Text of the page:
What Is A Professional Musician

pedro navahas

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Ok, I’ll play.
Being the divorced father of three kids I took whatever job made me the most money at the time. Whether playing drums or building houses, cabinets and furniture, I have made a living from both. Am I a professional or a whore?
 

CC Cirillo

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Ok, I’ll play.
Being the divorced father of three kids I took whatever job made me the most money at the time. Whether playing drums or building houses, cabinets and furniture, I have made a living from both. Am I a professional or a whore?
Sounds like you’re resourceful, talented and a hardworking dad.
 

UptownShakedown

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This question will answer itself when the big client presentation and the big live gig fall on the same day, which they inevitably will. People who dedicate themselves to a life in music and all that comes with that lifestyle are professional musicians - the rest of us are something else.
 

Tornado

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This question will answer itself when the big client presentation and the big live gig fall on the same day, which they inevitably will. People who dedicate themselves to a life in music and all that comes with that lifestyle are professional musicians - the rest of us are something else.
Ladies and Gentlemen, the answer.
 

Pat A Flafla

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I've seen drummer-wanted ads where a band that pulls in $150/mo is looking for a "professional" drummer and not a "hired gun." Yeah, they want someone who professes to be a career drummer to commit to only being in their part-time band. Makes me chuckle every time.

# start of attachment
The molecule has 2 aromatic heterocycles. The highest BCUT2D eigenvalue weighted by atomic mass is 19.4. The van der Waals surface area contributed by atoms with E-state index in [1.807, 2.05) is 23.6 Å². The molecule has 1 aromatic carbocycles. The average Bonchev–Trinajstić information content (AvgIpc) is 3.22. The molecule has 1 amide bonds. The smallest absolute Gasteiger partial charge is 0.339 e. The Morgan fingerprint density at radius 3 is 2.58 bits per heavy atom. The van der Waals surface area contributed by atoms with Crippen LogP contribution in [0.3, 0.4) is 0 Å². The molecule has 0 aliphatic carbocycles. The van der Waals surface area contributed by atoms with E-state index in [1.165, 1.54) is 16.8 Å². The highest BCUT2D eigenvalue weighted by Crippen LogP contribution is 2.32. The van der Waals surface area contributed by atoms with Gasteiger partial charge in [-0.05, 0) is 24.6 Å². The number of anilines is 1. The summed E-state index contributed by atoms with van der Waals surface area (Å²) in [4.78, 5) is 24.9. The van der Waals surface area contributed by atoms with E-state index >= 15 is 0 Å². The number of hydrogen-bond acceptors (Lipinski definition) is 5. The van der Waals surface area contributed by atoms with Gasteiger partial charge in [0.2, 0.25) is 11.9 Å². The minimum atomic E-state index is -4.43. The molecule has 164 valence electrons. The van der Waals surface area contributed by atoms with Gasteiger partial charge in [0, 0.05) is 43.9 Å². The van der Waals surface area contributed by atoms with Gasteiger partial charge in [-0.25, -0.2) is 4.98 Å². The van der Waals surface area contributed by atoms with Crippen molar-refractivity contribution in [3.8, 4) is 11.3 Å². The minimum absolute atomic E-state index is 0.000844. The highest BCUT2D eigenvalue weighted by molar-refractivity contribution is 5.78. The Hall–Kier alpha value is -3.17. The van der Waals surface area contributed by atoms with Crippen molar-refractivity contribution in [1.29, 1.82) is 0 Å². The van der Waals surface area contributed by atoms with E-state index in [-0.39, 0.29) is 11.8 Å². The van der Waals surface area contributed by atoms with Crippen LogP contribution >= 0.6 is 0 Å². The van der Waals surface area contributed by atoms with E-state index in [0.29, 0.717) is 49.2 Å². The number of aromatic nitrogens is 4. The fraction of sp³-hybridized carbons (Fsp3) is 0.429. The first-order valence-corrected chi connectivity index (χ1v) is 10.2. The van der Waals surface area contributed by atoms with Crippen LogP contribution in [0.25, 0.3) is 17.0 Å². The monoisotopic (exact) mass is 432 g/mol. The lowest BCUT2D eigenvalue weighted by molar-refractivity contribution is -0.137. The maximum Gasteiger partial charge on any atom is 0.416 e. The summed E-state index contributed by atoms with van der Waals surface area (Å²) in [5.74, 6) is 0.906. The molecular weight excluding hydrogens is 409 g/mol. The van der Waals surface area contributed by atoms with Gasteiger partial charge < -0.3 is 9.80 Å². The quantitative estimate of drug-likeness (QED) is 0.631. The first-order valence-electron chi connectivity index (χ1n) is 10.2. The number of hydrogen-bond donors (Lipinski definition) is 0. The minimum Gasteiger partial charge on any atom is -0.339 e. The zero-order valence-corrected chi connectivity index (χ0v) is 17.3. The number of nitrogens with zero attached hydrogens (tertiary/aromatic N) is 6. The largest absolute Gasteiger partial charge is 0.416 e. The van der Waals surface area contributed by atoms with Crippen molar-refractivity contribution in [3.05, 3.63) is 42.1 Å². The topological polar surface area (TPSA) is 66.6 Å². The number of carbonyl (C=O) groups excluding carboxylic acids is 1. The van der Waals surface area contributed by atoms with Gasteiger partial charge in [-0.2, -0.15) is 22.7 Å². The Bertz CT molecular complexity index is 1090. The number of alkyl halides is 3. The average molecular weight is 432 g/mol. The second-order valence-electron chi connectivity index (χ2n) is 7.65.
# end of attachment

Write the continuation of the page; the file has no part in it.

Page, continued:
A.TomicMorganic

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Here's another criteria. When you can't make the gig because your other job got in the way.
 

Jay-Dee

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There's some fantastic arguments/points being presented here but sadly I think you're all wrong. Remember in the modern PC world it doesn't matter what you actually are, or do, it's what you identify as.

Therefore, if someone calls themselves a professional musician then that's what they are.
 

Whitten

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One wrinkle I would like to add to all this ...
So, if we take one point made by several members here ...
You are a professional musician if the majority of your income is derived from that.
I would bring to the table many professional musicians that make quite a bit of money in other ventures outside of music. Wineries, Software, Real Estate, etc.
Well this is a topic that as far as I'm aware only gets discussed on internet music forums. No one in the music business really cares what people call each other. Are you passionate about music, do you put music first, can you cut it? Those are the benchmarks.
You do have to put a 'profession' on legal documents, tax forms, bank loans etc And I doubt anyone puts' musician' when 90% of their income comes from real estate, or pest control, or building.
But for the sake of argument, I know Mick Fleetwood has shared ownership in a winery. Say he now makes more income from wine than his music (unlikely). It's just the main career he is known for, how he got where he is - which is being a musician. If he stopped playing drums and just made wine, then yes, he would not be a professional musician any more.
 

Rock Salad

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There's a term I hear people use that describes the elite level of skill, commitment and willingness to work that some would like for the term "professional musician" to denote. That term is "a real pro." I hear us here and friends in working bands use the term to describe someone who is a level above the working player in skills and knowledge- and often quite mercenary in their time management.